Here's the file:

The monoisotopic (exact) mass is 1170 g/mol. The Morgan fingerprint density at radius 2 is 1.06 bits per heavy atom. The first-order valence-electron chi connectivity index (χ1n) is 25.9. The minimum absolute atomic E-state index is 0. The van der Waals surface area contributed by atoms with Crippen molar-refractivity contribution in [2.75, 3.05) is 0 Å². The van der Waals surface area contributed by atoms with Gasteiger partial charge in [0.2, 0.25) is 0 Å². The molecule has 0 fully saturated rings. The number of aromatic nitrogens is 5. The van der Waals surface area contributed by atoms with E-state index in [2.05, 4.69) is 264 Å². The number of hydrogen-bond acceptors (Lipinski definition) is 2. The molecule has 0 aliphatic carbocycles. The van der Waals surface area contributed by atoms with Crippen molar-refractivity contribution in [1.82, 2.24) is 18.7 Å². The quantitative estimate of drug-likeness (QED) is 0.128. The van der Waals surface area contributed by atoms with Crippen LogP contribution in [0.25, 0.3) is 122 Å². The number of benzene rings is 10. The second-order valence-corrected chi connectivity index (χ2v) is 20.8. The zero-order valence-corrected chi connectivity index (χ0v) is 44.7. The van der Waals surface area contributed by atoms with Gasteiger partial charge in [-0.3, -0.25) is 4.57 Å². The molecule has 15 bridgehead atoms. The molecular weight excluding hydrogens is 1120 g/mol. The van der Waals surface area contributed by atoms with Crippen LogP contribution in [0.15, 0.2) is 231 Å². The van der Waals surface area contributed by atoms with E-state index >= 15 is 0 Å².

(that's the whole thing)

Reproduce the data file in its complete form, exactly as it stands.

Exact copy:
The monoisotopic (exact) mass is 1170 g/mol. The Morgan fingerprint density at radius 2 is 1.06 bits per heavy atom. The first-order valence-electron chi connectivity index (χ1n) is 25.9. The minimum absolute atomic E-state index is 0. The van der Waals surface area contributed by atoms with Crippen molar-refractivity contribution in [2.75, 3.05) is 0 Å². The van der Waals surface area contributed by atoms with Gasteiger partial charge in [0.2, 0.25) is 0 Å². The molecule has 0 fully saturated rings. The number of aromatic nitrogens is 5. The van der Waals surface area contributed by atoms with E-state index in [2.05, 4.69) is 264 Å². The number of hydrogen-bond acceptors (Lipinski definition) is 2. The molecule has 0 aliphatic carbocycles. The van der Waals surface area contributed by atoms with Crippen molar-refractivity contribution in [1.82, 2.24) is 18.7 Å². The quantitative estimate of drug-likeness (QED) is 0.128. The van der Waals surface area contributed by atoms with Crippen LogP contribution in [0.25, 0.3) is 122 Å². The number of benzene rings is 10. The second-order valence-corrected chi connectivity index (χ2v) is 20.8. The zero-order valence-corrected chi connectivity index (χ0v) is 44.7. The van der Waals surface area contributed by atoms with Gasteiger partial charge in [-0.3, -0.25) is 4.57 Å². The molecule has 15 bridgehead atoms. The molecular weight excluding hydrogens is 1120 g/mol. The van der Waals surface area contributed by atoms with Crippen LogP contribution in [0.15, 0.2) is 231 Å². The van der Waals surface area contributed by atoms with E-state index >= 15 is 0 Å².